Amplified Ribosomal DNA Restriction Analysis

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Amplified rDNA (Ribosomal DNA) Restriction Analysis is the extension of the technique of RFLP (restriction fragment length polymorphism) to the gene encoding the small (16s) ribosomal subunit of bacteria. The technique involves an enzymatic amplification using primers directed at the conserved regions at the ends of the 16s gene, followed by digestion using tetracutter Restriction enzymes. The pattern obtained is said to be representative of the species analysed. Patterns obtained from several restriction enzymes can be used to phylogenetically characterize cultured isolates and 16s genes obtained through cloning from community DNA[1]

ARDRA rationale and procedure[edit]

Vaneechoutte et al.,[2] were among the first to use this method and applied it to characterize Mycobacterium species and Acinetobacter species [3] Numerous other studies have applied ARDRA for different bacterial taxa. Based on the simple formula for the frequency of random occurrence of a Restriction site, a 4-bp sequence can occur once every 256bp. A restriction enzyme having a recognition site of more than 4bp would be irrelevant with respect to a gene of approximately 1500bp such as that coding for the 16s ribosomal subunit. A number of tetracutter Restriction enzymes are available in the market. For the sake of statistical significance, at least three restriction enzymes must be used for the analysis to overcome the probability of certain restriction enzymes to yield similar patterns for not so unrelated organisms.

The amplicon to be analysed must preferably correspond to a size of greater than 1000bp, purely for the sake of encountering a greater possibility of the restriction site. The amplicons must be preferably purified before digestion. This can be done by numerous commercially available purification kits. Care should be taken to choose the restriction enzymes. Certain restriction enzymes recognize the same sites, and cannot contribute productively to the analysis. Overnight digestion (10–16 hours) of about 300-500 ng of amplicon DNA in a 20 μL system with 4-5 units of Restriction Enzyme along with the recommended buffer at the prescribed temperature is recommended. Following digestion, the reaction is stopped and the entire digest run in a 2-3% agarose gel at 90-100V. The gel should be of a length that would allow proper resolution of minor fragments, as small as 100–200 bp.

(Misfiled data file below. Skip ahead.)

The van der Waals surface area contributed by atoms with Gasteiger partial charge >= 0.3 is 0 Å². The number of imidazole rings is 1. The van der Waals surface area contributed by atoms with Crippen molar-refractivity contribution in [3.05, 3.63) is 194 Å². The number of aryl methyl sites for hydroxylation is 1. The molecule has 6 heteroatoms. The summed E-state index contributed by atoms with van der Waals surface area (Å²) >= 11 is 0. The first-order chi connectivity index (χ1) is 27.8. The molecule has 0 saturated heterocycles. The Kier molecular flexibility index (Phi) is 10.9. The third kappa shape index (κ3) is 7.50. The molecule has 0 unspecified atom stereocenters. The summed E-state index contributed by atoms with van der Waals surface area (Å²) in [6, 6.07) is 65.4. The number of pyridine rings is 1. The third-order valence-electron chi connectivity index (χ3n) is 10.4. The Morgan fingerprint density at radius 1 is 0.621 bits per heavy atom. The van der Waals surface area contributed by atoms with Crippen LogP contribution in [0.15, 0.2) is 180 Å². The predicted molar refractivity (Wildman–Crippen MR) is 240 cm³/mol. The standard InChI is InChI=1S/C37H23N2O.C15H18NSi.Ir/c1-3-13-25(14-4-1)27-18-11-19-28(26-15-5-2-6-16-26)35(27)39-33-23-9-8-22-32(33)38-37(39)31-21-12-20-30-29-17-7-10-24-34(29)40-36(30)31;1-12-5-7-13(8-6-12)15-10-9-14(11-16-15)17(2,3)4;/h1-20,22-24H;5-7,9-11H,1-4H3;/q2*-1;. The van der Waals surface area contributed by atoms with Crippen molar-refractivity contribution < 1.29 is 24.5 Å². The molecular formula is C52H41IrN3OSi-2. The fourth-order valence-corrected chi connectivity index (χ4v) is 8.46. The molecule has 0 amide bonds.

Analysis of the patterns is done with methods used for RAPD patterns. Clusters of related bacteria can be represented in the form of a cladogram or phylogram. After initial analysis a multivariate analysis program such as NT-SYS[4] or PAST[5] furnishing details about the presence or absence of bands, marked as 1(for presence) and 0(for absence). The data can be subsequently used for generating a phylogram or cladogram. The data table can be used to plot a phylogenetic tree that would indicate the relationship of the organisms based on the restriction pattern obtained from their respective 16s genes. Commercial software is also available for the analysis of these patterns, most used are the packages GelCompar II and BioNumerics.


  1. ^ Sklarz, M., R. Angel, O. Gillor, and MIM. Soares. 2009. Evaluating amplified rDNA restriction analysis assay for identification of bacterial communities. Ant van Leeuwenhoek 96:659–664.
  2. ^ Vaneechoutte, M., H. De Beenhouwer, G. Claeys, G. Verschraegen, A. De Rouck, N. Paepe, A. Elaichouni, and F. Portaels. 1993. Identification of Mycobacterium species with amplified rDNA restriction analysis. J. Clin. Microbiol. 31:2061–2065.
  3. ^ Vaneechoutte, M., L. Dijkshoorn, I. Tjernberg, A. Elaichouni, P. De vos, G. Claeys, and G. Verschraegen. 1995. Identification of Acinetobacter Genomic Species by Amplified Ribosomal DNA Restriction Analysis. J. Clin. Microbiol. 33:11–15.
  4. ^ Exeter Software: NTSYSpc
  5. ^ PAlaeontological STatistics: